Level 1 CFA® Exam:
Pricing & Valuation of Swaps
Level 1 CFA Exam: Swaps Valuationstar content check off when done
Valuation of swaps:
- At initiation, a swap usually has a zero value.
- However, during its life, a swap can have a zero, negative, or positive value, depending on the changes in market values.
Plain Vanilla Swap
A plain vanilla swap is a basic interest rate swap for which we agree to exchange some known fixed rate for unknown floating rates. For each payment date, the value of the floating rate is derived from the market. If, for example, market interest rates go up, the party that pays the fixed rate (the long) and receives the floating rates will expect to receive higher values in the future. Because at initiation the value of the swap was 0 (it’s a forward commitment), the increase of interest rates will lead to a higher (positive) value of the swap to the party that goes long. Of course, then the value for the short will be negative.
Swaps Replication Using Off-Market Forwards
Both forwards and swaps usually have a zero value at initiation. However, there might be exceptions, e.g. off-market forwards are defined as forwards with nonzero values at initiation. This kind of forward is rather uncommon but is sometimes created.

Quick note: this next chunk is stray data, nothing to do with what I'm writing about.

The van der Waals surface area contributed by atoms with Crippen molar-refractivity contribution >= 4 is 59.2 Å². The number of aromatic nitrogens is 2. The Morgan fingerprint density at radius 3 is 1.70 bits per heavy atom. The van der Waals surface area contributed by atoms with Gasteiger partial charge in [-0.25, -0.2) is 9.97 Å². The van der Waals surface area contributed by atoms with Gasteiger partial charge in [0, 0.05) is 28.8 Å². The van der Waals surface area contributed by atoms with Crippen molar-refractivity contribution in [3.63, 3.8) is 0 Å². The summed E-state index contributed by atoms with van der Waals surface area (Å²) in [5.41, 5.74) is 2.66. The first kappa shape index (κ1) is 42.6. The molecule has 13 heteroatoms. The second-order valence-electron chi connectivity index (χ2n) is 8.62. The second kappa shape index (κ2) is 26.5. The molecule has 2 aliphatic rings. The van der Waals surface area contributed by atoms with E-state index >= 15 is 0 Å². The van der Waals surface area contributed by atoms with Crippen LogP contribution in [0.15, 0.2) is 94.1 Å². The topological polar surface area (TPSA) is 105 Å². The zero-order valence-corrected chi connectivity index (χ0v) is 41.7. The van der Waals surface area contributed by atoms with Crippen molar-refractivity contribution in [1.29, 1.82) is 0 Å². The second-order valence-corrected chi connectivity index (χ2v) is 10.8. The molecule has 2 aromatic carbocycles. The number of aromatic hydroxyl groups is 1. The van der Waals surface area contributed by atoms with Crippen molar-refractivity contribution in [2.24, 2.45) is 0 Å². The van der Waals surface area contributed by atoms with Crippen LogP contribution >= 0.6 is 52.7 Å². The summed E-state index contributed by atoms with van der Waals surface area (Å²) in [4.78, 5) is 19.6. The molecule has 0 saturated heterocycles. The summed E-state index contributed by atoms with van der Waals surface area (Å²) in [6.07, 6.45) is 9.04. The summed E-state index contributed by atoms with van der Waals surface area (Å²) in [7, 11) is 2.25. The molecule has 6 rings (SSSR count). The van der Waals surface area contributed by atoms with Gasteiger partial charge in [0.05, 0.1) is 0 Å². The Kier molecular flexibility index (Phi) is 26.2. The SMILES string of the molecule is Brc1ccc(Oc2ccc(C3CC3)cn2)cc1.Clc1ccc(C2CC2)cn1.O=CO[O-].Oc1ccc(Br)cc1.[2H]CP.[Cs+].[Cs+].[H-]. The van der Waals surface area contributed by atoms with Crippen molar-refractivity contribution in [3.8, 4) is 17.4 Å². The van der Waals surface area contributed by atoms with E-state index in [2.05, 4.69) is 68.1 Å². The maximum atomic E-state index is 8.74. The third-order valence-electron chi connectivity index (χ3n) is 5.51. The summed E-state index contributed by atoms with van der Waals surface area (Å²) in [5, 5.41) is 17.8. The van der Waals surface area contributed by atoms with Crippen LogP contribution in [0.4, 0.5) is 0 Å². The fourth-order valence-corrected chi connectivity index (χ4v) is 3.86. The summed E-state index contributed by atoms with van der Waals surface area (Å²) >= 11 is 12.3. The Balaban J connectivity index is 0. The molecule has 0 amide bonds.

We can replicate a swap contract with a series of forward contracts with different expiration dates. However, generally forwards expiring on different dates will have different forward prices and the swap price is the same for each date. So, to be able to replicate the swap with forwards, we need to use off-market forwards – each of them will have the same forward price (equal to the swap price) and some of them will have a negative and some of them – a positive value at initiation. However, the sum of their values at initiation will be 0, the same as of the swap. So, to make a long story short:
A swap can be perceived as a series of off-market forwards with the same forward price.
Level 1 CFA Exam Takeaways for Pricing & Valuation of Swapsstar content check off when done
- At initiation, a swap usually has a zero value. However, during its life, a swap can have a zero, negative, or positive value, depending on the changes in market values.
- We can replicate a swap contract with a series of forward contracts with different expiration dates.
- A swap can be perceived as a series of off-market forwards with the same forward price.